NACOGDOCHES, TX (KTRE) - Last month one of the oldest buildings at Stephen F. Austin State University, Gibbs Hall, was demolished to make room for a science, technology engineering, and math building.
The 77 year old structure is no more, but its survival is in the memories of all those who it benefited. East Texas News talked to two survivors of an era gone by.
SFA's Gibbs Hall stood tall since 1939. It was called a "girls dorm" back then. The building's demolition last month tugged at the heartstrings of 1951 SFA alumnus Thomas Franks.
"I said to myself, 'Goodbye Gibbs Hall and thanks for the memories," Franks said.
Franks and college friend Harold Hanson have the stories that will keep Gibbs alive in history. They gaze over an empty hole, but their thoughts are returning to the site where they worked as food service waiters to 140 women.
We had the best job on campus, serving meals to the girls," said Harold Hanson, an SFA alumnus with the Class of 1952.
They also served university dignitaries. No matter the diner, Franks and Hanson changed into formal white jackets and provided individual service.
"We got paid 12-cents a meal," Hanson said. "Made 36-cents a day, which was just about enough to pay our room rent."
The Post-Depression era was a time when boys became men fast. Franks was a 16-year-old freshman and a graduate at 19. They were rough years to survive, but young students managed thru unique friendships.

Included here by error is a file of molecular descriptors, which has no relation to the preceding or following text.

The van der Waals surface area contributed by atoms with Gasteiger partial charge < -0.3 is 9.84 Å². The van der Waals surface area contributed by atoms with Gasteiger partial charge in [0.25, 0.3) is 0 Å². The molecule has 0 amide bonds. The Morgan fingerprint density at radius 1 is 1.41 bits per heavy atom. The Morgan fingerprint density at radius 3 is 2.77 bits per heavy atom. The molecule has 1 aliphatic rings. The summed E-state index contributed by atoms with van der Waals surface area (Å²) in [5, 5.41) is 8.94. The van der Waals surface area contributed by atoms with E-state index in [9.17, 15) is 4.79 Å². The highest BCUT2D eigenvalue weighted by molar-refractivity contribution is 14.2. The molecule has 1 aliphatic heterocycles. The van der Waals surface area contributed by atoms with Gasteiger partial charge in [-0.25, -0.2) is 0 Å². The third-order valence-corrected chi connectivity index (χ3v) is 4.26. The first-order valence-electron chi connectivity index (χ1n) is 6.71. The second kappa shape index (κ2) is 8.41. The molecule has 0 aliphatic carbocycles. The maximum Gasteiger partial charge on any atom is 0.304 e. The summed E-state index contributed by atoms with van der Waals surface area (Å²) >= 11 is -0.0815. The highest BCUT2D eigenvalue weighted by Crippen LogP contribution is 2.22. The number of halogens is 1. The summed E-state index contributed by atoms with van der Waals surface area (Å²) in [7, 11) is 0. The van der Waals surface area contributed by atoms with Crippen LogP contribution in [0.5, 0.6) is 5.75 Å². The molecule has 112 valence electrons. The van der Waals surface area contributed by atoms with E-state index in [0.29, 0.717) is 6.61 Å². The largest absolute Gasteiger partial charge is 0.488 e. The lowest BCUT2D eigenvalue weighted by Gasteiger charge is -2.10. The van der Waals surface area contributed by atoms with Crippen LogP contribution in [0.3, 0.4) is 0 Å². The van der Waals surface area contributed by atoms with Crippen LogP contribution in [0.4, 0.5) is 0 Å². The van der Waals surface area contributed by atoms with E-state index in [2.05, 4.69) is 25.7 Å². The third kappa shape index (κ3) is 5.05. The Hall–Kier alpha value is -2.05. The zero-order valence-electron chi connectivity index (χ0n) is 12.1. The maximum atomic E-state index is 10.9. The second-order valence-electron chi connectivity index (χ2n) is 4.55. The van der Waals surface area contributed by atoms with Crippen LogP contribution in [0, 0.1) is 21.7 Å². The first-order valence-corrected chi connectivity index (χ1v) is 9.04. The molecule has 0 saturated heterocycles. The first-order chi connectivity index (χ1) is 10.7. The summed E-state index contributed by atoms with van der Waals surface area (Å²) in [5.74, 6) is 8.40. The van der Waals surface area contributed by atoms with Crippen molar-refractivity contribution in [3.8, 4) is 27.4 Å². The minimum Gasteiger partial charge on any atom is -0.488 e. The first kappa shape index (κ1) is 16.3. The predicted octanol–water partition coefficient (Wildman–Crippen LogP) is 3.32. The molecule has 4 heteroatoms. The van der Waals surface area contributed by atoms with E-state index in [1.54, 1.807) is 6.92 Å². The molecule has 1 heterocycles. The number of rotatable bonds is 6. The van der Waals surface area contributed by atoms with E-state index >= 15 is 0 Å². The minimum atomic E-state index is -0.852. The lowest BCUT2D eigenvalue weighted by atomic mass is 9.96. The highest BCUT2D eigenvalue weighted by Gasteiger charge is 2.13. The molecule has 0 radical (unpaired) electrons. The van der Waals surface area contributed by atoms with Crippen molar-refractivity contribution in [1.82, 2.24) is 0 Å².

"I made my best friends for life here by either people who lived in the dormitory or primarily people who were waiters in Gibbs Hall," Franks said. "Those are the ones I've been in touch with over the years."
"I remember when the tennis courts were over here on the right," Hanson said. "You remember that? I was out there a lot. Franks-"I remember that."
A stroll across campus leads to one of the oldest buildings to survive, Wisely Hall, once the "boys dorm."
"My room was right up here. Number 216," Hanson said.
The halls were shared with another kind of survivor during the post war era.
"We had two age groups," Hanson said. "Kids right out of high school and grown men from the World War II."
There were few mental health services. Counseling for any issue came primarily from caring professors, friends and family.
Like Wisely Hall, the ones who grew up there influenced thousands of lives.
Hanson is a retired minister. Franks is retired dean of elementary education.
Both gentlemen are pleased Wisely survived, but accept the loss of Gibbs Hall.
"There's sadness to see the building go, but there was joy knowing it was going to be replaced by a building that will house programs that are vital programs," Franks said.
"They can demolish buildings, but they can't demolish memories we have," Hanson said.
Dr. Thomas Franks wrote an essay about his years working at Gibbs Hall. An excerpt will soon be published in the SFA publication, Sawdust.